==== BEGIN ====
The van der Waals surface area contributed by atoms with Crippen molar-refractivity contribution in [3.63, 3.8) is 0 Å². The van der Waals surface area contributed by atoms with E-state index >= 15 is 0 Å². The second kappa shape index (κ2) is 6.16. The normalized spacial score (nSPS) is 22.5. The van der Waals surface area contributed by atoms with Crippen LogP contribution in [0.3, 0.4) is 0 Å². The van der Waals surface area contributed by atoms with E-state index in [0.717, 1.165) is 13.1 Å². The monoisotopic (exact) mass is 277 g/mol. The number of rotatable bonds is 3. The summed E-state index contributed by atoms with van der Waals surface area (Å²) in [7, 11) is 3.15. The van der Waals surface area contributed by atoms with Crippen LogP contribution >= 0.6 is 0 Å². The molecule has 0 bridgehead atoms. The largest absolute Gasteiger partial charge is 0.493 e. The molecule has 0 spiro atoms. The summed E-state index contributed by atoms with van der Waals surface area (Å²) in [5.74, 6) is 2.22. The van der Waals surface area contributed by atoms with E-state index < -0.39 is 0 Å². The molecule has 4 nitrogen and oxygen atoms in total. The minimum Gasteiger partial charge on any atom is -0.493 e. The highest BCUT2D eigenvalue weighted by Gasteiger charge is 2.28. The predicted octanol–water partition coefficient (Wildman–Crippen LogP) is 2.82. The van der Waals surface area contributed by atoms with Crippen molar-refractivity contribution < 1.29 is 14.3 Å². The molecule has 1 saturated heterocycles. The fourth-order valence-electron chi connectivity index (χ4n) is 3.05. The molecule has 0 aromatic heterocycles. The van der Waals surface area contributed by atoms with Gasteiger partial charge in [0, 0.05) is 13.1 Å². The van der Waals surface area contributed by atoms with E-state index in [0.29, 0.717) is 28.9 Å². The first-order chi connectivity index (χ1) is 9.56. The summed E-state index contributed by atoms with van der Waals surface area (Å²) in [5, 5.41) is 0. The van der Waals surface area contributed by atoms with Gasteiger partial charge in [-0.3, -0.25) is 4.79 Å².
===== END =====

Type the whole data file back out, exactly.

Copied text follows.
The van der Waals surface area contributed by atoms with Crippen molar-refractivity contribution in [3.63, 3.8) is 0 Å². The van der Waals surface area contributed by atoms with E-state index >= 15 is 0 Å². The second kappa shape index (κ2) is 6.16. The normalized spacial score (nSPS) is 22.5. The van der Waals surface area contributed by atoms with Crippen LogP contribution in [0.3, 0.4) is 0 Å². The van der Waals surface area contributed by atoms with E-state index in [0.717, 1.165) is 13.1 Å². The monoisotopic (exact) mass is 277 g/mol. The number of rotatable bonds is 3. The summed E-state index contributed by atoms with van der Waals surface area (Å²) in [7, 11) is 3.15. The van der Waals surface area contributed by atoms with Crippen LogP contribution >= 0.6 is 0 Å². The molecule has 0 bridgehead atoms. The largest absolute Gasteiger partial charge is 0.493 e. The molecule has 0 spiro atoms. The summed E-state index contributed by atoms with van der Waals surface area (Å²) in [5.74, 6) is 2.22. The van der Waals surface area contributed by atoms with E-state index < -0.39 is 0 Å². The molecule has 4 nitrogen and oxygen atoms in total. The minimum Gasteiger partial charge on any atom is -0.493 e. The highest BCUT2D eigenvalue weighted by Gasteiger charge is 2.28. The predicted octanol–water partition coefficient (Wildman–Crippen LogP) is 2.82. The van der Waals surface area contributed by atoms with Crippen molar-refractivity contribution < 1.29 is 14.3 Å². The molecule has 1 saturated heterocycles. The fourth-order valence-electron chi connectivity index (χ4n) is 3.05. The molecule has 0 aromatic heterocycles. The van der Waals surface area contributed by atoms with Gasteiger partial charge in [0, 0.05) is 13.1 Å². The van der Waals surface area contributed by atoms with E-state index in [0.29, 0.717) is 28.9 Å². The first-order chi connectivity index (χ1) is 9.56. The summed E-state index contributed by atoms with van der Waals surface area (Å²) in [5, 5.41) is 0. The van der Waals surface area contributed by atoms with Gasteiger partial charge in [-0.3, -0.25) is 4.79 Å².